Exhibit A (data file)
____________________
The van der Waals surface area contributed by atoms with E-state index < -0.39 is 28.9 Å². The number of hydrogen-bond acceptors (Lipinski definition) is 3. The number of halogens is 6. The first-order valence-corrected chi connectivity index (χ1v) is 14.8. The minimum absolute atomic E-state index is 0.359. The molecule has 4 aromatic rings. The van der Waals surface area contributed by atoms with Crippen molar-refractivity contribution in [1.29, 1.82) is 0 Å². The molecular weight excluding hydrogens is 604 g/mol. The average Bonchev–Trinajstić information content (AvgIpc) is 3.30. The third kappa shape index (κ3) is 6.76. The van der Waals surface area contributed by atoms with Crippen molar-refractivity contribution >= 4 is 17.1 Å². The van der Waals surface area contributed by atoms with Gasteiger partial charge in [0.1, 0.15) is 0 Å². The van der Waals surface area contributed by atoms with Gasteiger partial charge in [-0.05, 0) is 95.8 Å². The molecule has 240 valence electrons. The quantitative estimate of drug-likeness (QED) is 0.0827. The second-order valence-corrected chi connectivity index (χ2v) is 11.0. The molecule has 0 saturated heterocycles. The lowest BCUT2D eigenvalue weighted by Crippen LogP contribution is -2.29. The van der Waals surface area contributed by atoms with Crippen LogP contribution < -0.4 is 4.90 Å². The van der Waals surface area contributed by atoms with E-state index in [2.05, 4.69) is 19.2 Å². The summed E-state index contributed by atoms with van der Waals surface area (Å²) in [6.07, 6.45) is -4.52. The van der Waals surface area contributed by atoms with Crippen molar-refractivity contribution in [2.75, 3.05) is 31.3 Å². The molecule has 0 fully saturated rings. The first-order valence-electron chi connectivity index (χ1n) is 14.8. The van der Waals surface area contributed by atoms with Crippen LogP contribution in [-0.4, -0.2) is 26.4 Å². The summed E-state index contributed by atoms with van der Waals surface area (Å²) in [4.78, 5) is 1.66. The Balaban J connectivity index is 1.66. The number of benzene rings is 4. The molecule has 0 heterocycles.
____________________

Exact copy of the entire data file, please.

The van der Waals surface area contributed by atoms with E-state index < -0.39 is 28.9 Å². The number of hydrogen-bond acceptors (Lipinski definition) is 3. The number of halogens is 6. The first-order valence-corrected chi connectivity index (χ1v) is 14.8. The minimum absolute atomic E-state index is 0.359. The molecule has 4 aromatic rings. The van der Waals surface area contributed by atoms with Crippen molar-refractivity contribution in [1.29, 1.82) is 0 Å². The molecular weight excluding hydrogens is 604 g/mol. The average Bonchev–Trinajstić information content (AvgIpc) is 3.30. The third kappa shape index (κ3) is 6.76. The van der Waals surface area contributed by atoms with Crippen molar-refractivity contribution >= 4 is 17.1 Å². The van der Waals surface area contributed by atoms with Gasteiger partial charge in [0.1, 0.15) is 0 Å². The van der Waals surface area contributed by atoms with Gasteiger partial charge in [-0.05, 0) is 95.8 Å². The molecule has 240 valence electrons. The quantitative estimate of drug-likeness (QED) is 0.0827. The second-order valence-corrected chi connectivity index (χ2v) is 11.0. The molecule has 0 saturated heterocycles. The lowest BCUT2D eigenvalue weighted by Crippen LogP contribution is -2.29. The van der Waals surface area contributed by atoms with Crippen LogP contribution < -0.4 is 4.90 Å². The van der Waals surface area contributed by atoms with E-state index in [2.05, 4.69) is 19.2 Å². The summed E-state index contributed by atoms with van der Waals surface area (Å²) in [6.07, 6.45) is -4.52. The van der Waals surface area contributed by atoms with Crippen molar-refractivity contribution in [2.75, 3.05) is 31.3 Å². The molecule has 0 fully saturated rings. The first-order valence-electron chi connectivity index (χ1n) is 14.8. The van der Waals surface area contributed by atoms with Crippen LogP contribution in [-0.4, -0.2) is 26.4 Å². The summed E-state index contributed by atoms with van der Waals surface area (Å²) in [4.78, 5) is 1.66. The Balaban J connectivity index is 1.66. The number of benzene rings is 4. The molecule has 0 heterocycles.